In the Desert
Content including photographs are Copyright © 2015 - Present - Don & Linda Gilmore
See the map below!
There are now a considerable number of people living in this old ghost town. They've built a lot of newer homes. The scenery is still great and there are many mines here.
Silver Reef Topography Map
The only place in North America where miners found silver in sandstone. Silver Reef followed the path of many mining boomtowns in the western United States. The largest town in Southern Utah during the nearby mines' peak production, its population vanished once the mines failed. More info, GPX track on this Ghost Town HERE
The old Wells Fargo building is still standing (not pictured here) and is now a museum in the town.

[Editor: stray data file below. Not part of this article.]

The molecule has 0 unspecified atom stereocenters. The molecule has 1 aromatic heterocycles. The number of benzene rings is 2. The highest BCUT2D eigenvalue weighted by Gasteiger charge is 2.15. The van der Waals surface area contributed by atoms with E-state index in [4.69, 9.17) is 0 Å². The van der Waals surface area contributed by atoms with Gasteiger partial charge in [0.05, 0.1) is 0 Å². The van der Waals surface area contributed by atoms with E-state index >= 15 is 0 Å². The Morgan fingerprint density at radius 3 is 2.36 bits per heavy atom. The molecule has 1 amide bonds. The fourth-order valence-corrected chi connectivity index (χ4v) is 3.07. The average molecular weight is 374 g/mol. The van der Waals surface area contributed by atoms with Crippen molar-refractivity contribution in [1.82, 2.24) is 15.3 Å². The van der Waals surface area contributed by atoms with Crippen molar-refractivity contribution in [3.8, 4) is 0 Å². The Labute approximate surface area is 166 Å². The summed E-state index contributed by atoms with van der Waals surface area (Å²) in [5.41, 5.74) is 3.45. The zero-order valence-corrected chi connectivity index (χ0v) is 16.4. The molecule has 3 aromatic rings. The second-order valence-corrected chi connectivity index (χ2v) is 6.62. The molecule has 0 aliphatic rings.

In the spring of 1866, John Kemple became the first discoverer of silver in a rock formation west of what would become Silver Reef. Unable to find the source of the vein, Kemple moved to Nevada. Returning in 1874, he located many other claims, but never developed any of them.
In 1875, news of the discovery of silver in the area reached the Walker brothers, two prominent Salt Lake City bankers. They hired a well-known prospector, William T. Barbee, to stake claims on their behalf. Barbee staked 21 claims and by late 1875, he set up a town known as Bonanza City. A small cluster of businesses sprang up soon after, inflating property values. Looking for cheaper land, many miners set up a tent city north of town, calling it "Rockpile."
By 1884 most of the mines closed due to the decline of the world silver market, the difficulty of pumping water out of the mines, and the decrease of miners' wages. The last mine shut down in 1891. All four attempts to revive the mines from 1898-1950 failed. Over their lifetime, the mines produced approximately $25 million worth of ore.